Pasadena Adjacent said...

The idea of herding children into cookie cutter likeness is so sad. Your child is a romantic in the making.

A bit of silver advise from Charles Bukowski to little bit "Your life is your life, don't let it be clubbed into dank submission"

plus you know your mom (that other kind of Tiger mom) won't allow for it

Who cares what I think? said...

AMEN!

Laurie said...

I'd love it if teachers weighed in on being handcuffed to the new standardized testing model. Is this ultimately good for anybody?

Laurie said...

Love the Bukowski quote, PA. Roar. (In a join-the-circus kind of tiger way.)

altadenahiker said...

I was going to say schools have sure changed, but then, I spent grammar school in one of those experimental programs, so it’s not a fair comparison. We,in the program, were given a surprising amount latitude when it came gauging our own performance and talents. Which I think, in the long run, left me stronger in some areas and weaker in others.

Margaret said...

Ask me sometime about the year I spent on the District "Homework Committee." Then ask your school why no one ever did anything with the Report we spent months writing.

Gary said...

For what it's worth, I recently complained about the perniciousness of standardized testing in the Patch, here (comments section):

http://southpasadena.patch.com/articles/how-important-are-tests-common-core-standards-south-pasadena-hhigh-school-math-department-testing

I tried to draw attention to a brilliant NYT piece. Four humanities professors took 3d grade NY reading tests as part of an evening's parlor game. They discovered that the test was not only utterly inane, but also emphasized precisely the wrong kinds of "skills," such as reading literature as if it could only have a single meaning. Our tests are equally misguided. So why do we teach to them? Who is it, exactly, that favors standardized testing and thinks it important that we have high API scores in South Pas?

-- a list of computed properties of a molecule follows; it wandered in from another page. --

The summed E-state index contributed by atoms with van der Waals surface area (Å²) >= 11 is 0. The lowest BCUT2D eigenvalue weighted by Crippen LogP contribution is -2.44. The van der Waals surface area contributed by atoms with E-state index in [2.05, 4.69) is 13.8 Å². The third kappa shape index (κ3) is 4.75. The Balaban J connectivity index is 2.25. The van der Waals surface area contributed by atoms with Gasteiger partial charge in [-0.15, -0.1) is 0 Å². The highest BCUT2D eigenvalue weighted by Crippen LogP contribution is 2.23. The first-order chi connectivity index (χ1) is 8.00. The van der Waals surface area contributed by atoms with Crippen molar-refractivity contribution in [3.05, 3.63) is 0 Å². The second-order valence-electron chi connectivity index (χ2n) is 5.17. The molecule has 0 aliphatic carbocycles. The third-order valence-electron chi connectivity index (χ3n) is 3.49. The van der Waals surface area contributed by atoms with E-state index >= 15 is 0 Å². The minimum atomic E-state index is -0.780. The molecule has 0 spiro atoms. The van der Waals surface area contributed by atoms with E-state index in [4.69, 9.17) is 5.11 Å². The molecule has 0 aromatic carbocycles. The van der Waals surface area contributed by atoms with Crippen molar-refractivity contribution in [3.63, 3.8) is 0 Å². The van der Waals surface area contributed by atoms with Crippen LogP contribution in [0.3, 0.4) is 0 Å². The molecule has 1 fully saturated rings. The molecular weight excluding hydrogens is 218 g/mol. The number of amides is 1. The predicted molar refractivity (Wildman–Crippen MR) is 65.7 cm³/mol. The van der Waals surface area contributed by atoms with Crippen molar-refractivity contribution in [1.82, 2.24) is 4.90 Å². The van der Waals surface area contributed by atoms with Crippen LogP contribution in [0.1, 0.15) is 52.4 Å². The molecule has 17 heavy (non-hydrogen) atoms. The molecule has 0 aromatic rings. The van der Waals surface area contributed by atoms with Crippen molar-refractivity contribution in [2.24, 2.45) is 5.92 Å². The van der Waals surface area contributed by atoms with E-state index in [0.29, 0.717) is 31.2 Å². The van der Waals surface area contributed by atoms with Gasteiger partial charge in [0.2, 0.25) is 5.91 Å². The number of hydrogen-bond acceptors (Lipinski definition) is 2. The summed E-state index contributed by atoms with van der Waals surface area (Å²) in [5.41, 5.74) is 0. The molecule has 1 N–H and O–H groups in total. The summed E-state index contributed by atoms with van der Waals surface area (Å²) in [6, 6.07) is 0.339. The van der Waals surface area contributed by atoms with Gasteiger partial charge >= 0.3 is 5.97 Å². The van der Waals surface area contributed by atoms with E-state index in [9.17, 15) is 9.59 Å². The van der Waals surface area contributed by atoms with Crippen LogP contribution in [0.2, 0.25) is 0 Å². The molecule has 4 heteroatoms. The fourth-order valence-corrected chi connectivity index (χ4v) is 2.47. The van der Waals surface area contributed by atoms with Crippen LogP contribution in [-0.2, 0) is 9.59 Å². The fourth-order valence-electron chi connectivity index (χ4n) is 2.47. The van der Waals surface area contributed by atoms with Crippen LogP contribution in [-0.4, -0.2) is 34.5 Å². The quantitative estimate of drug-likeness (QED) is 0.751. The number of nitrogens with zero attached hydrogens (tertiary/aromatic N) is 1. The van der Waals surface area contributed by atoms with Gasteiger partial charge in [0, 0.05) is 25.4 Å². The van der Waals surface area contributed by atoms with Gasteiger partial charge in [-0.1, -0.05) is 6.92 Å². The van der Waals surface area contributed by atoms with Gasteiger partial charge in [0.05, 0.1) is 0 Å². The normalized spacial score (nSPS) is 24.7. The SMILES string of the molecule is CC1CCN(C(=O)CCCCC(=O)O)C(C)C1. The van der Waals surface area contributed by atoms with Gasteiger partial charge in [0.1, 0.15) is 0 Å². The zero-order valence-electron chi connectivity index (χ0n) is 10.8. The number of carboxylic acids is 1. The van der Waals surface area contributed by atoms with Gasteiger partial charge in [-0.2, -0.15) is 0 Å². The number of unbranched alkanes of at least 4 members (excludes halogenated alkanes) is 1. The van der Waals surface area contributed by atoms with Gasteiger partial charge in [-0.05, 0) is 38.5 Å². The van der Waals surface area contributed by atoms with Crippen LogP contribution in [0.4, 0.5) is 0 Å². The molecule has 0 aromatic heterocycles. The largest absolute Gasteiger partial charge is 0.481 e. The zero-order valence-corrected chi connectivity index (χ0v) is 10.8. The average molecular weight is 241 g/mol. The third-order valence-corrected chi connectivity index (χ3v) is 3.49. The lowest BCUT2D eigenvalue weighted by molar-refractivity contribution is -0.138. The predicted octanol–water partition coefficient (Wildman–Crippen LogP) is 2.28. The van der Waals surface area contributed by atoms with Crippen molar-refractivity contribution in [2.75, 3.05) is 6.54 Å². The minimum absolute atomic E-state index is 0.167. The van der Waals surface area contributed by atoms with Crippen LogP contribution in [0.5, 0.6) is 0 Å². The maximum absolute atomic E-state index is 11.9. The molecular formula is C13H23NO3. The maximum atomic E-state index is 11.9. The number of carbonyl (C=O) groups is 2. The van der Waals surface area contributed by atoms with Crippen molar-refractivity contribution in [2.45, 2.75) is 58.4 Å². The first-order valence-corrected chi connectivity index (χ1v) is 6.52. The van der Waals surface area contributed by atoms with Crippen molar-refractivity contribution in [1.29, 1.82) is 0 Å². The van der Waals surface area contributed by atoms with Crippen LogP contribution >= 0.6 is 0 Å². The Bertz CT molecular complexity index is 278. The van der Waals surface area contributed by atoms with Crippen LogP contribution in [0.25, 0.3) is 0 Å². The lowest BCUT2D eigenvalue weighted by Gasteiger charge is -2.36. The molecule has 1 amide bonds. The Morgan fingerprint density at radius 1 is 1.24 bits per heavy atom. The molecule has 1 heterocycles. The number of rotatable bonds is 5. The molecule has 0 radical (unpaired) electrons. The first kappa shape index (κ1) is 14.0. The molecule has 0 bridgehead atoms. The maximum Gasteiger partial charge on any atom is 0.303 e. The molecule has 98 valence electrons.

Laurie said...

THank you so much for all of this discussion, everyone. Gary, I saw the Patch comments and had heard about the NYT piece. Fascinating and sad.

Margaret, I had no idea that you had studied this subject and written a report. How long ago was this?

Petrea Burchard said...

I don't blame parents for sending their kids to private schools under these circumstances. It's too bad not everyone can afford to do that, because the public schools would feel a pinch if this were regular commerce. But unfortunately they have no competition and can do what they want to do with your child's sweet little brain.

Someone suggested going to school board meetings. Hell yes! Your hands are not tied. The board doesn't know what you want unless you tell them, loudly, and in no uncertain terms.

TheChieftess said...

Teach to the test is the current mantra...Education has gone down the tubes in the interest of mandating and regulating how a teacher teaches. Primarily as a reaction to the past social promotion failures. From extreme to extreme...

DorkDad said...

I believe the committee Margaret worked on pointed out that there isn't much (any?) research that links homework with academic achievement in elementary grades. Homework and achievement are directly correlated for high schoolers, but only to a limit of around 2 hours per night, after which it appears to be harmful to achievement, at least for some kids. For middle schoolers, it's - guess what - somewhere in the middle.